The helical markings may include more than the two helical stripe markings 74, 75. For example, three or more differently color helical stripes may be used so long as the width of each is predetermined, standardized, and/or substantially consistent so as to allow accurate measurements to be performed. Preferably, the colors or other marking patterns of the two or more helical stripes are selected from colors/patterns that are distinguishable in the various environments where a wire guide will be used. In particular, colors are preferably selected so that at least one or more of the marking patterns (e.g., helical stripes, circumferential bands, or other shaped markings) is visible in the conditions where the wire guide is to be used. For example, the marking pattern should be visible through an endoscope camera in the presence of bile, blood, or other bodily substances. One example of a color pattern for a three-color helically striped pattern includes the colors silver, orange, and black. In this example, at least two of the colors are visible under most conditions where the wire guide will need to be visualized. The visibility of the colors provides for an enhanced ability to use the color pattern for measurement.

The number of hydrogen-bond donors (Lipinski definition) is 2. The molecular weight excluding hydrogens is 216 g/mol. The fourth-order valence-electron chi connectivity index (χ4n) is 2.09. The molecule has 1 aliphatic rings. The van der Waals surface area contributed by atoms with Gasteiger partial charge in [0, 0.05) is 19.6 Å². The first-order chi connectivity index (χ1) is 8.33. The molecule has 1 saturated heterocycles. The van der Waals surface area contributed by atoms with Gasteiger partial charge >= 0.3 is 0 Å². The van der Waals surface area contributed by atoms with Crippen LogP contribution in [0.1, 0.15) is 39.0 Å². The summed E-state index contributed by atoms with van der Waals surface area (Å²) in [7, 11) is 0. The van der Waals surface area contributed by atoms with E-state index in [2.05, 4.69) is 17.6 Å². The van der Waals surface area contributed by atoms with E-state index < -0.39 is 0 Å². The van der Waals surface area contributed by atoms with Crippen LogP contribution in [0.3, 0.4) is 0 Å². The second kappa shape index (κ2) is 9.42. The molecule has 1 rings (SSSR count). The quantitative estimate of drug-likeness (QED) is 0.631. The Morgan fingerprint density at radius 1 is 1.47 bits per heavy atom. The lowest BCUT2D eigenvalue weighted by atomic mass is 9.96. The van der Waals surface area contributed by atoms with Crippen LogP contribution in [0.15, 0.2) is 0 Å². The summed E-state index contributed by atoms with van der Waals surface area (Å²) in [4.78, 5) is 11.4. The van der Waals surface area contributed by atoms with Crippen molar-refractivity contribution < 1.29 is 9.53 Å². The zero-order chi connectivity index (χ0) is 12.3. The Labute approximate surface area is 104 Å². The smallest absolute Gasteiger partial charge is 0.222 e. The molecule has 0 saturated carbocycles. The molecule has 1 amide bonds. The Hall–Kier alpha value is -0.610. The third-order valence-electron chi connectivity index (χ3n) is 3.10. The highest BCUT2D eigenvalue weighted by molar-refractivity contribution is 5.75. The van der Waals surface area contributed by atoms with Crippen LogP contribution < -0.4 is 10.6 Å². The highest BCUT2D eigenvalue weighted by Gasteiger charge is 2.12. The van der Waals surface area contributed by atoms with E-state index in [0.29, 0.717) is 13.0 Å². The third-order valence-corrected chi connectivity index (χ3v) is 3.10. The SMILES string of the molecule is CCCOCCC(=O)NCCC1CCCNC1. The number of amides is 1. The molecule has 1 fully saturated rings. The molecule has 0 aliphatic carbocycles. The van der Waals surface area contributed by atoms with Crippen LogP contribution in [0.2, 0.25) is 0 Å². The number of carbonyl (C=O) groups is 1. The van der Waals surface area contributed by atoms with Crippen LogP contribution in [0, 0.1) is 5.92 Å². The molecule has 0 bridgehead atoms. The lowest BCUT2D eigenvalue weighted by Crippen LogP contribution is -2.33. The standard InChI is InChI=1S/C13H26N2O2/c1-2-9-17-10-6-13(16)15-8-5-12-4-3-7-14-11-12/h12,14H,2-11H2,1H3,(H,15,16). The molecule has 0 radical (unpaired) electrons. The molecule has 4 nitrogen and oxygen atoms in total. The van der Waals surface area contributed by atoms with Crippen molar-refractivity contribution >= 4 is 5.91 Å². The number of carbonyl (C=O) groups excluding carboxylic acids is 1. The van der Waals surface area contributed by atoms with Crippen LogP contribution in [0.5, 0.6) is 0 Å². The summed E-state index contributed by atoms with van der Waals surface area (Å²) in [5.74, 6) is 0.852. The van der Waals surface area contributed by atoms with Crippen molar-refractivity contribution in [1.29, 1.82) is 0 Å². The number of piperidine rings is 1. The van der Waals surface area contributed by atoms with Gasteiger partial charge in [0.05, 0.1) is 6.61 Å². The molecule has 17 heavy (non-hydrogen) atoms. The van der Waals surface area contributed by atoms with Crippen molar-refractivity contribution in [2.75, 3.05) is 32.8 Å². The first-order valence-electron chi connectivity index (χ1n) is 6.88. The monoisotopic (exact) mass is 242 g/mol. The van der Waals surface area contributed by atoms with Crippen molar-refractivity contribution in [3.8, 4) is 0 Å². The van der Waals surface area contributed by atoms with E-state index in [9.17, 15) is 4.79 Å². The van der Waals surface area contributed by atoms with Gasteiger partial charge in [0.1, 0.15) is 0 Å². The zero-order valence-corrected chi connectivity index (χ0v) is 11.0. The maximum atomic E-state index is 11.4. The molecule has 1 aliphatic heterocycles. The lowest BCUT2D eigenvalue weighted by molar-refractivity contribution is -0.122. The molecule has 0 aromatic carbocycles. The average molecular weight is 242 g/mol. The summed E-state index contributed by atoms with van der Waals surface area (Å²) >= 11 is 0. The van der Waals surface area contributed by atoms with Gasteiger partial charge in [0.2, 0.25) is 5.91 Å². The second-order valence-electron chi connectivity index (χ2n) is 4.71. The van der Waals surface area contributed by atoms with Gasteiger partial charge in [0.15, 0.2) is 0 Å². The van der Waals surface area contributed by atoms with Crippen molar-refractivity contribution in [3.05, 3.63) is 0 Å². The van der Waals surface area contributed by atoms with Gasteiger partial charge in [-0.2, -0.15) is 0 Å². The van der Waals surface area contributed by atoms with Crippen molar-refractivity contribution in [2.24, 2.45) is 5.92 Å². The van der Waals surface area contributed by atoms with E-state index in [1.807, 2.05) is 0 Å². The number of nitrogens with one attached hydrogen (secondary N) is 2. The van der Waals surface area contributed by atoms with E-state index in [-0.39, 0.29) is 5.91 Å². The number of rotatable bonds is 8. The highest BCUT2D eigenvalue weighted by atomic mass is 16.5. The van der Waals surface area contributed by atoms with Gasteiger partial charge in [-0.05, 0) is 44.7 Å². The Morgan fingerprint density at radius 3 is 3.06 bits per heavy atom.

As yet another option, and as illustrated in FIG. 1, one or more longitudinal lines 78 paralleling the central longitudinal axis of the wire guide 16 may be placed on the wire guide 16 exterior to aid in tracking and counting of the helical markings 74, 75. Importantly, the longitudinal line 78 allows the user to monitor or prevent any rotation of the wire guide 16 that could reduce the accuracy of the measurement.

In the illustrative embodiments, the helical scale indicia 12 for measuring movement are printed in ink on the outer coating 42 of the wire guide, although other well-known methods of imprinting or marking medical devices could be used. The outer coating 42 comprises a polymeric material such as PET or other suitable material. The outer coating 42 of portions 40, 51 and 53 of the wire guide may, however, comprise different materials. For example, the distal portion 53 can have a PET coating, which better adapted to receive printing, while the intermediate portion 51 and/or proximal portion 40—on which no printing is required—can be made of PTFE (on which it is more difficult to print). If PTFE is used for the outer coating 42, it is advantageous to incorporate the color bands of the helical scale indicia 12 into the PTFE during application of the PTFE (by, for example, using a colored PTFE formulation) rather than attempting to print them onto the PTFE.